A semi-outdoor-type Powerhouse is located adjacent to the left river bank. Two Pelton turbines and two Francis turbines are housed inside on the lower generator floor of the two-story structure. The two Pelton turbines discharge directly into 40-foot-long discharge canals that transport water to the main river channel. The Francis turbines re-route a portion of flow under the river via the Lake Chaplain pipeline to the City’s municipal water supply storage, Lake Chaplain, and to the Diversion Dam to maintain the required minimum in-stream flows between the City’s Diversion Dam and the Project’s Powerhouse. The Sultan River stream flows are measured for compliance at a USGS Gaging Station located about 900 feet downstream of the Diversion Dam. The Diversion Dam has been in place since 1930 and was originally used to divert water from the Sultan River into Lake Champlain for the City of Everett’s water supply. It creates a small impoundment, a few acres in size. Although not used for power generation, this dam was incorporated into the Jackson Project as part of the Settlement Agreement due to the agreement to install fish passage at this dam. When the power conduit or the Lake Chaplain pipeline is not operational, the City’s water requirements can also be met by supplementing Lake Chaplain storage with water diverted from the Sultan River via the Diversion Dam and diversion tunnel to Lake Chaplain.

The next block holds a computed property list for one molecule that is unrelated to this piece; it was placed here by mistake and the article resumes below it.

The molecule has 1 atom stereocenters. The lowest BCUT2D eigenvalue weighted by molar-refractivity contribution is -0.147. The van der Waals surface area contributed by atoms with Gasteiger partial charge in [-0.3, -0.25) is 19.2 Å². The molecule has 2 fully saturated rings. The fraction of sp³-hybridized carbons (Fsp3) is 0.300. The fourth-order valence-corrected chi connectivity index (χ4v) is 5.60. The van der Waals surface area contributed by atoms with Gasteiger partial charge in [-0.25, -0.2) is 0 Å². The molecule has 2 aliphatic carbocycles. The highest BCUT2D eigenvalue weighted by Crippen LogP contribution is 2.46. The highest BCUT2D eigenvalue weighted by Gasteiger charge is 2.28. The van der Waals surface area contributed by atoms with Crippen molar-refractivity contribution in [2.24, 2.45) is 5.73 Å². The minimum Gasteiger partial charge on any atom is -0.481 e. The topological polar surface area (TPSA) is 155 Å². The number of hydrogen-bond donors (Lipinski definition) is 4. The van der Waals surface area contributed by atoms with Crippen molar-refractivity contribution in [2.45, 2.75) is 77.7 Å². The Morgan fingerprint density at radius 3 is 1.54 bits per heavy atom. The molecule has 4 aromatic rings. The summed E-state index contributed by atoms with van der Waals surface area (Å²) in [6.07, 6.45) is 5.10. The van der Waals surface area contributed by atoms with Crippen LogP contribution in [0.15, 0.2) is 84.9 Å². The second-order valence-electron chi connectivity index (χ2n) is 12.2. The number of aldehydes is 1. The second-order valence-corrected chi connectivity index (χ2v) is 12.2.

The District operates the Project consistent with the Spada Lake Reservoir Rule Curves, which allow for a balance of municipal water supply, in-stream flows, incidental winter flood storage, higher lake levels for summer recreation and prevention or reduction of risk of spill, following Chinook fall spawning and steelhead spring spawning. Five “states” of operation are defined, based on water level elevation of Spada Lake.
The PUD and the City of Everett (“City”) filed a joint application with the Federal Power Commission (now the Federal Energy Regulatory Commission,“FERC”) in 1960 to develop what was then known as the Sultan River Project.